Saturday, June 21, 2014

Music 'Collides' in This Year's Chamber Music Festival

Composer & Cellist, Clancy Newman
By Guest Blogger, Chuck Holdeman

Chuck is a regional composer of lyrical, contemporary classical music, including opera, orchestral music, songs, chamber music, and music for film.

Friday evening (June 20, 2014) witnessed the American Premiere of Clancy Newman's Collision Course as part of the third program of the annual Delaware Chamber Music Festival, held at The Music School of Delaware in Wilmington. Collision is in one movement, scored for clarinet, piano, and with Newman playing the 'cello. It is a very listenable work with considerable expressive range, and the audience loved it — their applause accented by enthusiastic bravos. The intense young virtuoso clarinetist was Columbian Benito Meza, and the perpetually masterful Philadelphia pianist was Marcantonio Barone, who also read Newman's poem about the piece, a dramatic and appealing scenario about three musicians on separate ships approaching and then separating.

Newman sometimes performs in Australia, where he received the commission to write his new trio. On the long flight home over the ocean, he had the vision which provided the form for his trio. It reminded me of Charles Ives, the American original and composer of enduring music, who loved it when his bandmaster father arranged for three marching bands playing different music to converge. Some call it cacophony, but Ives made it work and composed much music with several seemingly disparate things happening at once. Newman's approach was a bit different, in that when the three musics do finally converge, the three voices gradually start playing together in a boisterous and celebratory unity. One of my favorite sections was just before the total convergence when the three kinds of music are still distinct and clashing with each other a bit as they grope toward consensus.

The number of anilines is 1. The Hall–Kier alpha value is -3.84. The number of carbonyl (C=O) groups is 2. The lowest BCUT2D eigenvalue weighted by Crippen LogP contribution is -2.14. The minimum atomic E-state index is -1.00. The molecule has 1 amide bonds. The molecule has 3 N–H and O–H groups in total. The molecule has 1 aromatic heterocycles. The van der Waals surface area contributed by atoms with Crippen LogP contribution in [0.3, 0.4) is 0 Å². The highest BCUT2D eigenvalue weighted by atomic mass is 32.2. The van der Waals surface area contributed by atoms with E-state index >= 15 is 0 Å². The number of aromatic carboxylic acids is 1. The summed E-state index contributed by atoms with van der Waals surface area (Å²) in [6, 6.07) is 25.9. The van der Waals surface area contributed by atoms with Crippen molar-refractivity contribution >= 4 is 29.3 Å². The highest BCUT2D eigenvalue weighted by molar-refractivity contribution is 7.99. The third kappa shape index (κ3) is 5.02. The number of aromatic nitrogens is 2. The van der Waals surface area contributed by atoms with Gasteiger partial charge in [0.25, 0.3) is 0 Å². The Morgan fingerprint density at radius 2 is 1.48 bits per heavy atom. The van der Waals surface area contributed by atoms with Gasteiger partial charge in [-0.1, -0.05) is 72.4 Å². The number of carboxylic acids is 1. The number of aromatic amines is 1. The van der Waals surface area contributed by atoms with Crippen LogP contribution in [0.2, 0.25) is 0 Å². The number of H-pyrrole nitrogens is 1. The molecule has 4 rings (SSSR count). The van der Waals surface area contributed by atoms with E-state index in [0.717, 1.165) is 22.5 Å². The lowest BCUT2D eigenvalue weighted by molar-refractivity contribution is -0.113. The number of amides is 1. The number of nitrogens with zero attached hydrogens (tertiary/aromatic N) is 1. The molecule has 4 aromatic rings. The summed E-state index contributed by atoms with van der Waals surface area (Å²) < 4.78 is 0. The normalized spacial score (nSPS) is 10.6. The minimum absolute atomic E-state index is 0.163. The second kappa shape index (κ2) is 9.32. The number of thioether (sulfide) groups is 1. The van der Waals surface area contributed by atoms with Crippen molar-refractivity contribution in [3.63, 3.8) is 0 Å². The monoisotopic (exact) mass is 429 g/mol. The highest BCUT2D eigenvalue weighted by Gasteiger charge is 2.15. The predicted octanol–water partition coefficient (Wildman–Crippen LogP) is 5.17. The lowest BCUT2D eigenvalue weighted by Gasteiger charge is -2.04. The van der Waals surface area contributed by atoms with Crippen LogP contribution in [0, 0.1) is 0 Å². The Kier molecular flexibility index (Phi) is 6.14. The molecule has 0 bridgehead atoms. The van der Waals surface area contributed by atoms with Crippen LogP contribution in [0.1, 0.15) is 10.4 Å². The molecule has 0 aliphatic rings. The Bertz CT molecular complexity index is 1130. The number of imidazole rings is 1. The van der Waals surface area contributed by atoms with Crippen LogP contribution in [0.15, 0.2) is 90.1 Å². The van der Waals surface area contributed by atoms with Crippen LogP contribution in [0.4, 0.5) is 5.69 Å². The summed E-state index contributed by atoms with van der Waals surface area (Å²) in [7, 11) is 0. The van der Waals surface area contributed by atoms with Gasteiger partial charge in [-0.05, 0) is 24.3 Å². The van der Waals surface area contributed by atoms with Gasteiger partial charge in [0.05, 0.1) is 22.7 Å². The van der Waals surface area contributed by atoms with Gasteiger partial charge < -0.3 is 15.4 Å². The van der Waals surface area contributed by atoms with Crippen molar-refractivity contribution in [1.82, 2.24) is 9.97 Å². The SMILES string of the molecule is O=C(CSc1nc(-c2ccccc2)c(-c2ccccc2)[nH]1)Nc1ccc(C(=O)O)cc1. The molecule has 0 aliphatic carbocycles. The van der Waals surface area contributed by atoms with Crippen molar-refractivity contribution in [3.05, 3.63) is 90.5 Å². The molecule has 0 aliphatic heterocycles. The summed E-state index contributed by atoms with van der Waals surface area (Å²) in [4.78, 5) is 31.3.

I know it is true that part of the fun for the audience was knowing the story in advance and then being able to follow the scenario as it played out in sound. I also felt, with the wisdom of hindsight, that I would have enjoyed hearing the piece knowing nothing about it, and then trying to figure out what was going on. In that case, when the three instrumental styles/ships separate after the collision, it would not be predictable and therefore more mysterious. I also felt that the clarinet "personality" was less defined and arresting as compared with Spain-inspired ardor of the 'cello music and the cocktail charm and finesse of the piano music.

Newman is a great performer, and as a composer he has terrific stage instincts — how to grasp and hold an audience. As we leave the era of modern classical music which seemed not to care much about the listener, I applaud this composer/performer, who so warmly embraces his audience.

There is one more remaining concert in this series: Sunday, June 22, at 3:00pm, and Newman will be there with the Festival Quartet regulars, performing music by Haydn, Dvorak, and Schubert.


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